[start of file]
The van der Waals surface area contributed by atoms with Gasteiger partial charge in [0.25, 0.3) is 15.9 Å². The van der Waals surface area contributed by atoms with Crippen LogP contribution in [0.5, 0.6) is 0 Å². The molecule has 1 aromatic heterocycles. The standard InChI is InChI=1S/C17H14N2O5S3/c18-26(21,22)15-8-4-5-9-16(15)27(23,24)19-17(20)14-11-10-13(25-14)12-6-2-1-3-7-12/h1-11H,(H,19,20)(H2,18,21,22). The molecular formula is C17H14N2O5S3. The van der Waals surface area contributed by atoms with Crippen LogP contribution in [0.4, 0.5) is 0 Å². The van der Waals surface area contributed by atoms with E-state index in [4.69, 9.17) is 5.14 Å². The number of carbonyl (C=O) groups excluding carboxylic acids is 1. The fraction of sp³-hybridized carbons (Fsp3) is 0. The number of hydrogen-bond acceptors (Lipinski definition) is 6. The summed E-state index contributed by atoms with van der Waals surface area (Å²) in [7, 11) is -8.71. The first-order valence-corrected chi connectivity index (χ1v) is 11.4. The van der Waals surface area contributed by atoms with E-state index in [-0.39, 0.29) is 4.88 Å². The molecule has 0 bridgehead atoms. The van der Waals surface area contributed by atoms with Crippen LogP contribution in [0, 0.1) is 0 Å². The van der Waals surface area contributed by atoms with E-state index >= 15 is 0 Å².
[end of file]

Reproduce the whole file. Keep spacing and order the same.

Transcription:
The van der Waals surface area contributed by atoms with Gasteiger partial charge in [0.25, 0.3) is 15.9 Å². The van der Waals surface area contributed by atoms with Crippen LogP contribution in [0.5, 0.6) is 0 Å². The molecule has 1 aromatic heterocycles. The standard InChI is InChI=1S/C17H14N2O5S3/c18-26(21,22)15-8-4-5-9-16(15)27(23,24)19-17(20)14-11-10-13(25-14)12-6-2-1-3-7-12/h1-11H,(H,19,20)(H2,18,21,22). The molecular formula is C17H14N2O5S3. The van der Waals surface area contributed by atoms with Crippen LogP contribution in [0.4, 0.5) is 0 Å². The van der Waals surface area contributed by atoms with E-state index in [4.69, 9.17) is 5.14 Å². The number of carbonyl (C=O) groups excluding carboxylic acids is 1. The fraction of sp³-hybridized carbons (Fsp3) is 0. The number of hydrogen-bond acceptors (Lipinski definition) is 6. The summed E-state index contributed by atoms with van der Waals surface area (Å²) in [7, 11) is -8.71. The first-order valence-corrected chi connectivity index (χ1v) is 11.4. The van der Waals surface area contributed by atoms with E-state index in [-0.39, 0.29) is 4.88 Å². The molecule has 0 bridgehead atoms. The van der Waals surface area contributed by atoms with Crippen LogP contribution in [0, 0.1) is 0 Å². The van der Waals surface area contributed by atoms with E-state index >= 15 is 0 Å².